A Chronology of the Trail
Pre-Euro Contact. NATIVE PEOPLE FROM THE SEWARD PENINSULA TO PRINCE WILLIAM SOUND MAKE TRAILS LATER USED AS THE IDITAROD TRAIL.
Across Alaska, Eskimo, Athapaskan, and Aleut peoples develop trails for subsistence, village activities, trade, and inter-group raids. Use of dogs and sleds for travel between villages and camps develops; average team is three dogs, although may have five dogs.
1843. KALTAG PORTAGE DISCOVERED BY RUSSIANS.
Lieutenant Lavrenti Zagoskin of the Russian Navy discovers a long-hidden Eskimo-Athabascan Native trade route and between the Bering Sea and the Yukon River. Russian fur trading parties begin using the route, now called the Kaltag Portage, to reach their trading post at Nulato.
1867. ALASKA PURCHASED BY UNITED STATES.
American fur trading companies take over Russian trading posts, continue to use the Kaltag Portage, and use the Yukon River Trail to trade for furs.
1900. NOME BECOMES INSTANT CITY.
Word of gold discoveries in the beach sands causes one of the Alaska’s greatest gold rushes. By summer 1900, between 20,000 and 30,000 people are at Nome. Many travel by river boat down the Yukon from the Klondike, then over the Kaltag Portage to Nome. U.S. Postal Service contracts the first regular mail service: weekly between Dawson and Nome, or about 1,600 miles.
1903. SEWARD FOUNDED AS START OF RAILROAD TO LINK COAST AND INTERIOR.
The Alaska Central RR clears land for a town on Resurrection Bay and begins railroad construction north in hopes of reaching new gold fields near the Tanana River.
1908. SEWARD TO NOME ROUTE EXPLORED.
To link the ice-free port of Seward and the new gold mining towns in the Innoko District, the Alaska Road Commission directs Colonel Walter Goodwin and a crew of three to scout a winter trail from Seward to Nome. The expedition starts in Seward on January 31st and finishes April 5th in Nome; Goodwin estimates entire route is used by only 20 prospectors that winter.
1908. CHRISTMAS DAY GOLD STRIKE ON OTTER CREEK, A TRIBUTARY OF THE HAIDITAROD (IDITAROD) RIVER, BY BEACON AND DYCHMAN (DIKEMAN).
1910-11. AK ROAD COMMISSION SPENDS $10,000 TO CONSTRUCT SEWARD TO NOME TRAIL.
Roughly following his 1908 route, Col. Goodwin starts in Nome in November 1910 and works south, brushing and marking a trail. Goodwin’s crew adds a side trail from Dishkaket to Dikeman, marks the trail from Iditarod to Takotna, and shortens the trail from near McGrath to the Farewell Lake. Anton Eide works the other end from Susitna Station to Hayes River. Goodwin’s 10-man, 42-dog team departs from Nome on November 9, 1910, and arrives in Seward on February 25, 1911.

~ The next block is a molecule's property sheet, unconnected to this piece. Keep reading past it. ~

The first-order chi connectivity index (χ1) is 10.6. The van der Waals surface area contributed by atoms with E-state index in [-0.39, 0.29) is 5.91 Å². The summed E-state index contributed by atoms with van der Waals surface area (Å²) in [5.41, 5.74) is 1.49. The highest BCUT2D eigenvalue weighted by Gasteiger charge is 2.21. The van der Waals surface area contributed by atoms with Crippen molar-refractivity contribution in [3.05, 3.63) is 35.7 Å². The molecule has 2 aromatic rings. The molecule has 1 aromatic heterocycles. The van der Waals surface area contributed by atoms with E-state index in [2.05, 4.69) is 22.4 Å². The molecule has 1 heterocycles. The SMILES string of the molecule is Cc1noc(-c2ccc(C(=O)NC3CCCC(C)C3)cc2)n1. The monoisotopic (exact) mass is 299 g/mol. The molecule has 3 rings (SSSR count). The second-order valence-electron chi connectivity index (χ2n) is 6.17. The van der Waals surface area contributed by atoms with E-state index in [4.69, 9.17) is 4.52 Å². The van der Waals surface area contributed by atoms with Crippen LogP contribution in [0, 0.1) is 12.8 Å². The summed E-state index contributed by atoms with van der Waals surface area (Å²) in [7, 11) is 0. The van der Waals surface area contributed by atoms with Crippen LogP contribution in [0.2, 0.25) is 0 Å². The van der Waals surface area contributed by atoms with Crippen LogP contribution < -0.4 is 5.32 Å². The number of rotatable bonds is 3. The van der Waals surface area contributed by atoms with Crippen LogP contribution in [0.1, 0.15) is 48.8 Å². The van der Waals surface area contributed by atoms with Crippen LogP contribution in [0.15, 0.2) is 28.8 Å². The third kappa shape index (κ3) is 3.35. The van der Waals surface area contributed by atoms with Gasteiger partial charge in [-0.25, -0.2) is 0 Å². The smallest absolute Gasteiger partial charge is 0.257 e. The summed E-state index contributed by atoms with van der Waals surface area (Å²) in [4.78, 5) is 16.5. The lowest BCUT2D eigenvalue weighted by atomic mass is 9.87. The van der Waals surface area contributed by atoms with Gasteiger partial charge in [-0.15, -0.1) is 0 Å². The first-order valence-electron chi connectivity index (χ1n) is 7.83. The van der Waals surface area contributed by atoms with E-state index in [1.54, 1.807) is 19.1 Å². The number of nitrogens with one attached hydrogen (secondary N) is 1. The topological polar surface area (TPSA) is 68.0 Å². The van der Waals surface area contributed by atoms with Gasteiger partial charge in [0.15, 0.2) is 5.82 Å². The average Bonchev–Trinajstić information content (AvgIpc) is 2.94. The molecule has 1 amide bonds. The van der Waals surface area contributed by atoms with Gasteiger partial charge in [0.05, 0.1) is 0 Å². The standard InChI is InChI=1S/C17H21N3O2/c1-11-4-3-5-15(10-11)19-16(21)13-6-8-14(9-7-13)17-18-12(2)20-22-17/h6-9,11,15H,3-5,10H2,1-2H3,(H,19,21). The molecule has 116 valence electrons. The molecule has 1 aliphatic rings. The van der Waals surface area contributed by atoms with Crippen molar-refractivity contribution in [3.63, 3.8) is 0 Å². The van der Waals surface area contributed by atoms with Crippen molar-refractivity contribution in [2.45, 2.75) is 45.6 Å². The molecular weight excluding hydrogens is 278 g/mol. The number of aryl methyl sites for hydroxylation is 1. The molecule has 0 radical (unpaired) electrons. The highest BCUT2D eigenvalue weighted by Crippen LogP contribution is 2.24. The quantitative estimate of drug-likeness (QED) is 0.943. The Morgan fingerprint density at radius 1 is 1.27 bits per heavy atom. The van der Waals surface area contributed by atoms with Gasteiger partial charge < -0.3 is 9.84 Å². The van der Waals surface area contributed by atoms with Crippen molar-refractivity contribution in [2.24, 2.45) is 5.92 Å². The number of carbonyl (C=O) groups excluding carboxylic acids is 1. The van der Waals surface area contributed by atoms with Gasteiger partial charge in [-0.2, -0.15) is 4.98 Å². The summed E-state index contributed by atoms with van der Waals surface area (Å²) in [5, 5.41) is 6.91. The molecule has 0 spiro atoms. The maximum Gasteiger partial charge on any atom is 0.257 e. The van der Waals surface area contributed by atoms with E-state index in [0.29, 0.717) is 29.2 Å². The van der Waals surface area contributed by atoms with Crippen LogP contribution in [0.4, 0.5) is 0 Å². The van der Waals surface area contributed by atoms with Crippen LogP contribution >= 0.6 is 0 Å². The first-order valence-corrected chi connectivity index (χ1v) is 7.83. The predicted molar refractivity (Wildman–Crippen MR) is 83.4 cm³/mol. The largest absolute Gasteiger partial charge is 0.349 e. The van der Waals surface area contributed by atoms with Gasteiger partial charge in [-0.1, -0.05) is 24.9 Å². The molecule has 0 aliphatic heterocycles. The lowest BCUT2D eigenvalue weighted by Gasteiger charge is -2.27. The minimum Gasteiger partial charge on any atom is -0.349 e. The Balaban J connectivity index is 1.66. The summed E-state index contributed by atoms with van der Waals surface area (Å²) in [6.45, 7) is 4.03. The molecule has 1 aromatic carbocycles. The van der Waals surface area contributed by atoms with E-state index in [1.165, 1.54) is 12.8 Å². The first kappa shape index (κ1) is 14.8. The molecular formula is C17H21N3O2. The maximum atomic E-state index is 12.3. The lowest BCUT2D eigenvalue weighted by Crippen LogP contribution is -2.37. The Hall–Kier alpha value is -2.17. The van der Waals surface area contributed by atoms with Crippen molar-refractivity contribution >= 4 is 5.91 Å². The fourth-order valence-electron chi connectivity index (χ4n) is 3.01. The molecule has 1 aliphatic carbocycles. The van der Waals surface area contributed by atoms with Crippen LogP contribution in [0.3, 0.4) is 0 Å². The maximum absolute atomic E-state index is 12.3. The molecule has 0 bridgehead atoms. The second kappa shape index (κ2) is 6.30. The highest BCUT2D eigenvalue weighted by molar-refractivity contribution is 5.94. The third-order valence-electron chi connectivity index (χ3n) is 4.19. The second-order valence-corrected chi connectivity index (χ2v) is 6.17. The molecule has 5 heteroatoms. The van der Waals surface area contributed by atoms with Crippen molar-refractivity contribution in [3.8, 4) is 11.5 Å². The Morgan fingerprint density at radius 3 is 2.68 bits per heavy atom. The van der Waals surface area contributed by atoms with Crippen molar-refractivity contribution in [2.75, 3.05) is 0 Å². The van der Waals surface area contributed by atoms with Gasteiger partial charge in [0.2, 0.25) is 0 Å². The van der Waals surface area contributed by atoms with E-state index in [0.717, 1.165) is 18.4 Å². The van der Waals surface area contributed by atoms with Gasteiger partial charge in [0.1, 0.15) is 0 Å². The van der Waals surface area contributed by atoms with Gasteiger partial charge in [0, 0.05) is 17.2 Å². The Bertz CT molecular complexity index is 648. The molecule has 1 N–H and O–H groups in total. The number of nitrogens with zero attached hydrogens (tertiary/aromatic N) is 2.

1910-12. TEN THOUSAND STAMPEDERS RUSH TO MINING CAMPS BETWEEN IDITAROD AND RUBY.
1912. ALASKA BECOMES A TERRITORY.
1914. U.S. MAIL CARRIED OVER "IDITAROD TRAIL."
Harry Revell receives the first contract to carry the winter mail between Seward and Iditarod. Other mail contracts link all the way to Nome. Wells Fargo carries one million dollars in gold from Iditarod to Seward in 37 days by dog team.
1914. U.S. GOVERNMENT STARTS CONSTRUCTION OF ALASKA RAILROAD.
Authorities decide to locate a construction camp on upper Cook Inlet, on the western flank of the Chugach Mountains.
1918. THE STAMPEDE IS OVER.
New mail contracts bypass Iditarod in favor of a shorter route by other means. Wells Fargo dog sled “gold trains” make their last trek to Seward. Roadhouses, usually spaced a day’s journey apart, begin to close. World War I draws young miners and workers away from the goldfields.
1925. DIPTHERIA EPIDEMIC THREATENS NOME.
An outbreak of diphtheria catches the icebound town of Nome without enough serum to inoculate the community. Twenty dog mushers relay serum 674 miles from Nenana by way of the Iditarod Trail, reaching Nome in a little over 5 days.
1973. THE FIRST IDITAROD SLED DOG RACE IS RUN TO NOME.
Twenty-two mushers successfully complete the first Anchorage to Nome Sled Dog Race, with the winner traveling the 1,000 mile distance in just over 20 days.
1978. IDITAROD NATIONAL HISTORIC TRAIL ESTABLISHED BY CONGRESS.
The Iditarod Trail and three other American pioneering routes are designated as the first National Historic Trails. As part of the National Trail System, Historic Trails commemorate major journeys that helped form America. Today, only 16 Historic Trails have won the prestigious designation as part of the National Trail System.